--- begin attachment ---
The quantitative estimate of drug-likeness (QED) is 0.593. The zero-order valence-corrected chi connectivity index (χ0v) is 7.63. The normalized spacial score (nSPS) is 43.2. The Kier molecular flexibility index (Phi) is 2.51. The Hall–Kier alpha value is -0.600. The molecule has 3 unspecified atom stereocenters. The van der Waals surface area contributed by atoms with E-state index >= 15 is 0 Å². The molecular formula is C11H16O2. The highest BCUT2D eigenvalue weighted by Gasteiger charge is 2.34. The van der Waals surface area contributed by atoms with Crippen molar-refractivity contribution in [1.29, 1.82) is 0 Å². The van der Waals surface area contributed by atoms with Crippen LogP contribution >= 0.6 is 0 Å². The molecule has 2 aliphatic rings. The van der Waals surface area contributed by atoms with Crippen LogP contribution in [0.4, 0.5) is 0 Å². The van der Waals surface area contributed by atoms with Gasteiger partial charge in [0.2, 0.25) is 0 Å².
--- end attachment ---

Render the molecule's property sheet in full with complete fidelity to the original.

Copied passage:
The quantitative estimate of drug-likeness (QED) is 0.593. The zero-order valence-corrected chi connectivity index (χ0v) is 7.63. The normalized spacial score (nSPS) is 43.2. The Kier molecular flexibility index (Phi) is 2.51. The Hall–Kier alpha value is -0.600. The molecule has 3 unspecified atom stereocenters. The van der Waals surface area contributed by atoms with E-state index >= 15 is 0 Å². The molecular formula is C11H16O2. The highest BCUT2D eigenvalue weighted by Gasteiger charge is 2.34. The van der Waals surface area contributed by atoms with Crippen molar-refractivity contribution in [1.29, 1.82) is 0 Å². The van der Waals surface area contributed by atoms with Crippen LogP contribution >= 0.6 is 0 Å². The molecule has 2 aliphatic rings. The van der Waals surface area contributed by atoms with Crippen LogP contribution in [0.4, 0.5) is 0 Å². The van der Waals surface area contributed by atoms with Gasteiger partial charge in [0.2, 0.25) is 0 Å².